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Then there’s M&Ms. In the wake of the ‘#MeToo’ movement, the chocolate giant Mars took it upon themselves to rebrand their M&Ms to reflect a ‘more dynamic, progressive world’. In the process they downgraded the so-called ‘sexiness’ of two of their female characters. The green lady M&M was made ‘less sexy’. The brown M&M lady was given more ‘professional’ heels… whatever that means. While being anti-sexist is good, there is nothing distinctive about it. It’s not unique to the M&M brand, nor even Mars as a whole. It’s just the way we should all treat each other. In short, in order to be distinctive and truly differentiate themselves from their competitors, brands need to focus on and rediscover who they are, and what their unique brand story is all about. And how that meets the needs of their customers. This is what makes a brand stand out and succeed, in a crowded market. Not the fact that they treat everyone with the respect they deserve.
3. Brands are about being who you are. Going ‘woke’ may make you who you’re not.
In our previous blogpost ‘What is the future of branding?’, we described how there’s been a huge shift in the way brands are built, from being created and managed by brand owners, to being shaped, curated and evolved by the consumer. Brands are basically built in the minds of its users, not its producers. The task of the producer or brand owner, is to recognise how a brand is perceived in the imagination of its target audiences, and if that’s positive, make sure you don’t mess with it. In fact, you need to strengthen it, and reinforce it.
One sad outcome of the general embrace of woke issues in the West, has been the way it has undermined what key institutions used to stand for. In the process, effectively subverting their brands. One of the most widespread examples is what has happened to universities and academic institutions, particularly in the English-speaking countries. Universities used to jealously guard their reputation for objective academic enquiry, open debate, and free speech. Nowadays they’ve been captured by a kind of totalitarian embrace of progressive politics, with very divisive views around race and gender, for example. Unless faculty and students sign up to this narrow ideological view, they are ‘excluded’.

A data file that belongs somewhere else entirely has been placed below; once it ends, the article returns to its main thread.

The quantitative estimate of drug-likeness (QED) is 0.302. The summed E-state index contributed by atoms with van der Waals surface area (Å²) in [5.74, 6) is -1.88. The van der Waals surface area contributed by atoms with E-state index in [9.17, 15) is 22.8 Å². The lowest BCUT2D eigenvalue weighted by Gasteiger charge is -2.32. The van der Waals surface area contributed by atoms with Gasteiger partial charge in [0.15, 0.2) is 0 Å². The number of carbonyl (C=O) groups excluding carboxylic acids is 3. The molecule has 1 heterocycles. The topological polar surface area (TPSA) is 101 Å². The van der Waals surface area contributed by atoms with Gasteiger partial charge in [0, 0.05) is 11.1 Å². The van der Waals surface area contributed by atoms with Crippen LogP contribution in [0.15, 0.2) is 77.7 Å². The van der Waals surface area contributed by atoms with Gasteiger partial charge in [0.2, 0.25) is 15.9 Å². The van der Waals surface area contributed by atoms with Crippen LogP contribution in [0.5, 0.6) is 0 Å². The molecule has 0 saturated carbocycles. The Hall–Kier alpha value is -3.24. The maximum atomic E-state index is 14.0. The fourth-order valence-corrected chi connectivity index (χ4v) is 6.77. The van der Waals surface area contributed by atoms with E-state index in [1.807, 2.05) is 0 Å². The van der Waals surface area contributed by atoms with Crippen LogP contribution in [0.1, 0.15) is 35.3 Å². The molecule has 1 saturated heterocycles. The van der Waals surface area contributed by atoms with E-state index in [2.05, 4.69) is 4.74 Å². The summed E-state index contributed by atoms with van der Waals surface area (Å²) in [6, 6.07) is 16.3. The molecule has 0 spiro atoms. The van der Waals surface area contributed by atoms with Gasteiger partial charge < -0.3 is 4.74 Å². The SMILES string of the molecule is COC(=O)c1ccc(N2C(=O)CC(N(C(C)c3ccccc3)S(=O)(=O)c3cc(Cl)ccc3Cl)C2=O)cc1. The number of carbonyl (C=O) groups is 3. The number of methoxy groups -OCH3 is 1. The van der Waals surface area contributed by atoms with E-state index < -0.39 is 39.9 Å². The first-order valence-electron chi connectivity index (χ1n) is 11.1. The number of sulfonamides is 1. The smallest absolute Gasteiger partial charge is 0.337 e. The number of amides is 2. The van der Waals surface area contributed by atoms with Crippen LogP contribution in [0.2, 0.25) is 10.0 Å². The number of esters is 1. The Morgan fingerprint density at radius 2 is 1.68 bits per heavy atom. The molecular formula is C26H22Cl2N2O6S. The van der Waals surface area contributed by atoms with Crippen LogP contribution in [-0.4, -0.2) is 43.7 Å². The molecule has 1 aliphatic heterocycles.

Then there’s what’s happened to the UK police force. Once famed for its political impartiality, competence and professionalism, over the last few years its authority and long-established brand reputation has been completely undermined by a mind-boggling capitulation to woke politics. Officers up and down the land were seen ‘taking the knee’ at BLM protests. The force as a whole has become preoccupied with policing ‘hate speech’ on social media, rather than solving real crime. Police cars are often painted in rainbow colours to support Gay Pride marches, and officers don’t just police these events, they participate in them.
A low point was at a recent Pride march, which the police used as a recruiting event. The public were informed beforehand on social media that the police didn’t want those who disagree with their progressive views to even apply to become an officer.
Nowadays UK police officers have embraced progressive politics to such an extent that they have lost their reputation for impartiality, and their interest in tackling real crime.
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So much for their famed impartiality, and rigorous upholding of the law! It’s actually illegal in the UK to discriminate against anyone on the basis of their political views, particularly in recruitment. So the law keepers have become law breakers.
To be clear, there is nothing wrong with individual officers holding political views, whether progressive or conservative, in a private capacity. What is wrong is when the whole police force officially adopts a political stance, because that undermines their duty to be impartial. The UK policing manual states this: “Police officers must not take any active part in politics. This is intended to prevent you from placing yourself in a position where your impartiality may be questioned.”
The key point to make here is that the UK police had an amazing reputation as a competent, impartial force, carefully built up over almost 200 years. That brand image has been seriously undermined in the public’s mind, by an obsession with woke politics. An obsession which has made the UK police completely forget who they are.
So much for the three key downsides of ‘going for woke’. But don’t get us wrong, we actually believe that ‘building a better world’ while creating a profitable business is not only important, but the two go hand in hand. Bearing that in mind, we come to the key question – what can be done about it? What can brand owners do to become more values-oriented, in a way that helps the planet and strengthens their brand, while not alienating their customers and the public at large? How can companies avoid the pitfalls, and preserve their unique brand equity, while attempting to become a better corporate citizen?
All of these questions are addressed in Part 1 of this series, ‘Going for woke – when is it too much, or not enough?’ We encourage you to read it.
Please note: We understand the challenge of creating a compelling brand promise and managing the experience of your brand in a consistent way, at every customer touchpoint. With our unrivalled expertise in brand strategy and identity design, we are able to craft inspiring brands and a holistic brand experience, across all channels. If anything we have written above in the blogpost strikes a chord, and you need our assistance, do get in touch with us here.